Making canvas stretchers in the wood work studios 

Throughout the course I made my own frames, I came to love making the frames as I found it gave me breathing space from painting and also helped germination my ideas for my next painting.

 

It is really satisfying for me to know the stretcher that I paint on has been made by myself to the exact measurements for my perceived image .

 

I feel like the painting materialises  out of nowhere then, because the space that it sits on didn't exist until I had the notion to create it, therefore giving it ownership from the ground up.

 

This for me makes the whole process holistic as I've not only painted on the canvas  but made it, so it is my hand in all of it.

 Practically its also always reassuring to know how the canvas was made so you can be sure of the chemicals used.

180 x 130 cm stretcher made in workshop with 3 cross bars.

Once the frame  is made , I then stretch a heavy weight canvas(  more than 12oz) over the top which I bought off Tim Johnson, using canvas plyers , I held the canvas taut  while I stapled the canvas to the back 10 cm apart.I then folded the corners over 45 degrees.

Painting on top of rabbit skin glue

I think I'm in love with painting on rabbit skin glue.! I didn't expect how well the paint would absorb into the prepared surface, it seems to sink in and blends really easily. I don't think I can  go back to using gesso now as it seems artificial and is much more expensive.

Clear rabbit skin glue drying flat in the workshop

The Famous rabbit skin glue recipe by Tim Johnson,the most experienced expert painting and materials technician at Wimbledon College of Arts if not the whole of the London art  colleges!
 
 Prepare the glue.
 add water up to the rivets on the inside of the bain marie then added a plastic cup full of rabbit skin glue granules .
Stir and leave over night to expand and absorb water.
heat gently until consistency of unset jelly
leave to cool for 1/2 hour ( this is so that when you apply to stretched canvas it doesn't sink right through.)
Apply in one directional brush strokes with a wide brush keeping the canvas flat.
leave over night to dry.
repeat the 2nd coat.
Leave over night to dry 
Ready to paint with oil paint.
Storage
Because rabbit skin glue is hydroscopic, meaning it cant be stored in a damp place otherwise the layers will move away from each other and the paint will crack, the paintings will have to be stored in a dry place.

Example of oil paint on rabbit skin glue prepared surface

Distemper Ground.

Rabbit skin glue with pigment.

Tim Johnson again gave brilliant advice on how to prepare the pigment ground.

Prepare the rabbit skin glue as above.

then add choice of pigment ground colour  and taking into account the  desired strength  of colour.So for a 120 x 90 cm canvas, i would use half a bain marie of rabbit skin glue with 2 table spoons of pigment . Then  add a few drops of glycerine to soften the glue as when it dries the pigment can sometimes make it prone to cracking.

This method of applying  pigmented rabbit skin glue produces a coloured hue which I think if you apply oil paint thinly it gives a luminous effect to the work as it shows through.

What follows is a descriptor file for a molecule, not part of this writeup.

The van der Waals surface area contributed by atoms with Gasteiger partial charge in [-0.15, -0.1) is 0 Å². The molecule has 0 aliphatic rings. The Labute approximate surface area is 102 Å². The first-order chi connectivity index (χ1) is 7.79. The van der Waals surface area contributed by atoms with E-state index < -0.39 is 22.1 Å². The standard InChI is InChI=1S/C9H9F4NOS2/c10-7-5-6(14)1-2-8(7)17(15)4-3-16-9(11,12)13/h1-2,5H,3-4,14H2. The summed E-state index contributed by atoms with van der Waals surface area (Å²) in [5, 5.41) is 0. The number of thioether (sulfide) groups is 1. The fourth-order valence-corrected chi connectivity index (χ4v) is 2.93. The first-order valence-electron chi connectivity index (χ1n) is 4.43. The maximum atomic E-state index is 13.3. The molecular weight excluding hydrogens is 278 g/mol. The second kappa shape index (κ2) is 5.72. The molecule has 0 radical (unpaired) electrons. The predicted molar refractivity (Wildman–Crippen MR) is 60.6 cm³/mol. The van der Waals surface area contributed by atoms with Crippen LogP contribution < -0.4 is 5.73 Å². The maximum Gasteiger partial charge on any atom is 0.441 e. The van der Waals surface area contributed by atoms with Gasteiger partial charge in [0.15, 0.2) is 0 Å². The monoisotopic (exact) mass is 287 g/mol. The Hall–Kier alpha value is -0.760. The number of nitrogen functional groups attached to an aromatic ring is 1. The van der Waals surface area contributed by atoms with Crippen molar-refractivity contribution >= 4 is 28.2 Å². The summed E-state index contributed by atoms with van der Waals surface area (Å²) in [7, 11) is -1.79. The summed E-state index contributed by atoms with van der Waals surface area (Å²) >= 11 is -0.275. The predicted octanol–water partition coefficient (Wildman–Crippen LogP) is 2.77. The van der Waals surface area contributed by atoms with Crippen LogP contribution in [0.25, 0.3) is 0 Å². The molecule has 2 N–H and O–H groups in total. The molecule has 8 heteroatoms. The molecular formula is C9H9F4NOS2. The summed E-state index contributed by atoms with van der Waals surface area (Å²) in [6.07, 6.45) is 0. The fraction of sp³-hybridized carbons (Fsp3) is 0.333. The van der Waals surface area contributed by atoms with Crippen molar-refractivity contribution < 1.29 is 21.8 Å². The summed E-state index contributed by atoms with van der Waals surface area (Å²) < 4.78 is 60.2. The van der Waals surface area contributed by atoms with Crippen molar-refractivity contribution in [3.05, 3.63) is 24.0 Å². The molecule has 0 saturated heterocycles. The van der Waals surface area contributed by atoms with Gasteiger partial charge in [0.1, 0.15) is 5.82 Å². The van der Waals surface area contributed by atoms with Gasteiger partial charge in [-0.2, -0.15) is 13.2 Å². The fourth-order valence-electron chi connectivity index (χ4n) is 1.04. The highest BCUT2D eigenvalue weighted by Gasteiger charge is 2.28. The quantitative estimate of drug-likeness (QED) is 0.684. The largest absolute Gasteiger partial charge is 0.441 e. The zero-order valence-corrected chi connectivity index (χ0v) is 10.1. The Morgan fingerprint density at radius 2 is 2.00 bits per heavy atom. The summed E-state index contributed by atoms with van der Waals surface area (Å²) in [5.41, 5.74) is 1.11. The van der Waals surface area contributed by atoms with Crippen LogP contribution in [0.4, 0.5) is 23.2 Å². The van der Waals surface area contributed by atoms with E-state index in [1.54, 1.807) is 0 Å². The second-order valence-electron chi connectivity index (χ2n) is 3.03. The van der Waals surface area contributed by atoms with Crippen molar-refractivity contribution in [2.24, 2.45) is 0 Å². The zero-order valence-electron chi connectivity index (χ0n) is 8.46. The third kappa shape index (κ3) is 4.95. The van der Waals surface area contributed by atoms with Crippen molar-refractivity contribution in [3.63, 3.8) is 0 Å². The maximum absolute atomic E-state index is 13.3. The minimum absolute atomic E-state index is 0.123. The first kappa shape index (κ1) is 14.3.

From Tim Johnsons notes:

Egg Emulsion Ground for rigid supports 

Add cracked egg to jar , using the shell to measure, add linseed oil to shell and water.Put the lid back on the jar and shake.

Add raw pigment and warm rabbit skin glue and keep mixing.

Apply first coat and leave for 3-5 days  then add a 2nd coat. 

apply rabbit glue size to the canvas first before putting the 2 layers on.

 

1/2 Chalk Ground ( Semi absorbent ground generally for a rigid support)

Sieve into a pan 1 part titanium white ( or other raw pigment) and 1 part mixing white. Mix the powders together.

add 1 to 2 parts warm rabbit skin glue to the above and stir gently.

let the pigment, whiting and Rabbit skin glue size mix slightly cool and then add at least a 1/2 part linseed oil and mix well in ( the oil will resist so you need to keep at least 1/2 part linseed oil and mix well( the oil will resist so you need to keep mixing the solution )

Brush the first coat well in, in quite a vigorous manner. allow to dry for 10 -15 mins before applying a 2nd coat.

once the ground is laid allow it to dry thoroughly - approx 10 days.

NOTE: If you want to put this ground on a flexible support add more oil as there is a chance of cracking.

 

Grinding Oil Colour 

Ingredients 

Raw pigments

Cold -pressed linseed oil

Poppy Oil

Tools/Other Items 

Glass plate-sand blasted

Glass Mullier

Palette Knives

Empty paint tubes

General rule:pigment to oil is approx: 50 :50

Method

On a glass plate mix the raw pigment and the cold pressed linseed oil into a stiff paste with a palette knife. ( looks like paint but is unstable in this condition.

take a small amount of this pigment/oil paste and place it in the centre of the sand blasted glass plate.

Grind it in a 'figure of 8' motion until the paint takes on a rich glossy texture. This indicates that all the pigment particles are surrounded by oil, making a stable paint.

use two palette knifes-one to mix the initial pigment oil paste, and the 2nd to transfer the ground oil paint  from the glass plate to the oil tube.

when tube is full, fold over end to make it air tight.

Glazing Mediums for oil Colour.

To give my work a glaze with a hint of colour,I used a pipette and put into a jar

1 pipette of Cold pressed Dammar varnish

1 pipette cold pressed linseed oil

2 pipettes low odour white spirit

a tiny speck of trans yellow

mix then apply a thin layer

© Copyright Caroline Streatfield 2019